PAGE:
Need: “All those days chasing down a daydream. All those years living in a blur. All that time never truly seeing, things the way they were. Now she’s here, shining in the starlight. Now she’s here, suddenly I know. If she’s here, it’s crystal clear, I’m where I’m meant to go.” He wants a crown … he needs to fall in love with Rapunzel. He needs to love something more than himself, and find out that love isn’t something to fear and push away. He needs to abandon the 'Tales of Flynnagin Rider’ ambition, and get a more worthwhile, new dream. 

Ghost: The source of all of his weaknesses can be linked to his “little bit of a downer” childhood as an orphan. Interestingly, he isn’t aware of another facet of that ghost, and Rapunzel points it out to him. “Was he a thief too?” she asks. He looks taken aback, before answering “Uh, no.” Something’s gone wrong. The choices he’s making are not living up to that original role model.  

Characterization: Flynn’s charming, funny, smart, charismatic, and arrogant (in a somehow charming sort of way). He’s also rude, contemptuous, and sarcastic. All traits that help him keep up that 'swashbuckling rogue’ facade, and push people away from the real him. 

True Character: Underneath all that, he’s a Disney prince. That pretty much sums it up.  

Changed Person: “Started going by Eugene again, stopped thieving, and basically turned it all around.” He started the story as the guarded and evasive Flynn, he ends as the selfless and thoroughly-in-love Eugene. 

Fascination and Illumination: Imagine if everything about Flynn had been told, right up front. We know he’s an orphan, we know he’s upheld a fake reputation, we know he’s a kind and loving guy underneath it all, we even know about his “tales of Flynnagin” childhood dream. You know what happens? We like him … but we’re not interested in him. There’s nothing we need to find out. There’s no curiosity. And if there’s no curiosity, and nothing being illuminated, your story’s not going anywhere. So instead, we find out – alongside Rapunzel – more about Flynn as the story progresses. And that is how it should be. 

So!

Developing characters in this way, I’ve found, really reduces worries about how “well-rounded” and three dimensional I’ve made them. They feel real to me. And besides helping me create characters, this ten element technique has also let me analyze characters I like, which is strangely fun. It’s a great way to figure out why a character works, what causes them to be so effective, and how you can go about creating them yourself. 

Yeah, I’m a bit of a nerd.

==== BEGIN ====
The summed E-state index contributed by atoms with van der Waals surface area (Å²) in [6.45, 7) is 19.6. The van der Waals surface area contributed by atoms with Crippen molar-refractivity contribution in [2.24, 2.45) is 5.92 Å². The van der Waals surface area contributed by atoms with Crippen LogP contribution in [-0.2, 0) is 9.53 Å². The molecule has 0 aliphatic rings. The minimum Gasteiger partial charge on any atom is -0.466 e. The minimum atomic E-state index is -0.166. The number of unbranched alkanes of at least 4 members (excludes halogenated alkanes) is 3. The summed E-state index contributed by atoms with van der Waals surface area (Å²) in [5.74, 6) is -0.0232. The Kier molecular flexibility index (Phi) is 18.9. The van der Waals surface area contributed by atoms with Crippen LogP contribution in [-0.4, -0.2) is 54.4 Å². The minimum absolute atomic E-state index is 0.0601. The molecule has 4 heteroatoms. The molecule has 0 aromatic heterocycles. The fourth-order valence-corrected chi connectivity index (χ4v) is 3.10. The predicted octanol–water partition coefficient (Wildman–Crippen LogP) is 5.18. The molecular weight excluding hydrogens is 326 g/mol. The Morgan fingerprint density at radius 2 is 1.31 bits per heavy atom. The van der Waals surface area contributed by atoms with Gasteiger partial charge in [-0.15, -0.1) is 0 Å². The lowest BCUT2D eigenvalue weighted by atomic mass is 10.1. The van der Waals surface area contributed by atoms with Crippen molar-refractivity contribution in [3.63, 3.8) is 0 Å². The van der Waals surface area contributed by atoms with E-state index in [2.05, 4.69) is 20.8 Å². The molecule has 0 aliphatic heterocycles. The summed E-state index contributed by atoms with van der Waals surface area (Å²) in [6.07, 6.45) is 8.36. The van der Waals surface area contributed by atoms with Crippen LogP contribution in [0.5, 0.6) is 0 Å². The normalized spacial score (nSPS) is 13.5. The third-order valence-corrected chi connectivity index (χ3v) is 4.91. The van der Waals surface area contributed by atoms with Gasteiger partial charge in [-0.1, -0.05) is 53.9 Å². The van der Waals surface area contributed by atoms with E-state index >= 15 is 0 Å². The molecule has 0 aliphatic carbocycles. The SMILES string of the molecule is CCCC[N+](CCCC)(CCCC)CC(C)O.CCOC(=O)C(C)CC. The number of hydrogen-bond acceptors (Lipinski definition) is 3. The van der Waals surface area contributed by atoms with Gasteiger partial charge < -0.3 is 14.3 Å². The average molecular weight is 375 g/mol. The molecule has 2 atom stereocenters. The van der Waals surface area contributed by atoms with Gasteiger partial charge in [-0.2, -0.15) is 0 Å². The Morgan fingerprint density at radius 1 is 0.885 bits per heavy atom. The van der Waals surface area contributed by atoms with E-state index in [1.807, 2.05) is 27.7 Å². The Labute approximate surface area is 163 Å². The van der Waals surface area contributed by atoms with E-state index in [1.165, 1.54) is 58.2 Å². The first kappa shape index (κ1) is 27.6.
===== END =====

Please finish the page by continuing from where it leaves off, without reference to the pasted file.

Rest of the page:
But if you want, try it out. Develop a character. Analyze a character. You might find it as useful/fun as I do.

“As a black American man you’re taught that you have to be the most imposing, the most physical, that much better than your counterparts—and being homosexual is perceived as the inverse of that. But finding Chiron’s character, for me, had very little to do with [his] sexuality, because I feel like you fall in love with the mental aspect of people, not the physical. If I’d been born loving men, I’d love them the same way I love women. For me, it was really more about learning to hate myself, because Chiron hates himself. I had to allow myself to feel this disdain towards other people because I couldn’t accept myself. I really didn’t know I wanted to be an actor until this role. [Acting] always felt like pretending. But with this character, I felt as far removed from myself as I could be—and I loved this person. I cried for him.”  -  Trevante Rhodes about his role in Moonlight

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And all I was supposed to feel was grateful. I was supposed to just shut up and be thankful that I had these great parents who wanted me when my birth parents didn’t. But the truth is you never wanted me, either. What are you talking about? I was a replacement for your dead baby. That’s all I’ve ever been.  You got it all wrong, son.  No, I’ve spent my life striving for perfection, and you know why, Dad? ‘Cause I live in fear. That if I let up for a moment, I will remember that I am unwanted.

And another thing about this photo reel

The immediate reasons to be fucking oBSESSED are obvious but do you know what else really has me emotional about it? 

Yuuri’s confidence. His carefree attitude. He’s totally taking the lead here! Like seeing this is WILD for me, especially knowing this happened BEFORE THE EVENTS of this series. I love this! I can’t get enough of this and I want more (hence my other post lol). LOOK AT HIM. And just take away the obvious perfection of this victuuri content and think about Yuuri as a character. 

Yes, he’s drunk, but listen drinking doesn’t give you qualities and skills you weren’t already capable of. I’m p sure all of them were a little tipsy :p.  All it does it lower your inhibitions and amplify certain aspects of you that already exist. Drunk Yuuri is still Yuuri. THIS IS REALLY YUURI. He didn’t just suddenly learn how to pole dance and break dance and do all these holds. And we’ve seen him pull of his eros sober. It was something all his own and it was so surprising at the time but now? Now it makes perfect sense in the best way. 

I really feel like the Yuuri in these camera roll scenes is significantly real and seeing him so confident and in the spotlight is like WOW. My heart breaks a little because HE DOESN’T REMEMBER. Boy has to know and understand that he captured everyone’s heart that night. He’s a goddamn shooting star. As a character he’s a triumph, a masterpiece. He’s so multifaceted and honestly seeing his journey to this point in his career was already good enough. 

But they didn’t stop there! They were like “Not only is Yuuri a badass now, he was ALWAYS A BADASS. Victor didn’t change him at all. This wasn’t what we thought it was going to be at first AT ALL. It seemed like Victor was spicing up Yuuri’s life and bringing out all these NEW sides of him. ALL LIES. Yuuri was the one spicing up Vitya’s life. EVERYONE’S lives even! Who knows what the atmosphere between all of them was like before this? Like honestly? I bet they were all being super stuffy and formal and not all that chummy like they are now and their closeness now is partially thanks to this cute boy. I love Yuuri so much like :’) Just….I just need a moment. *ahem*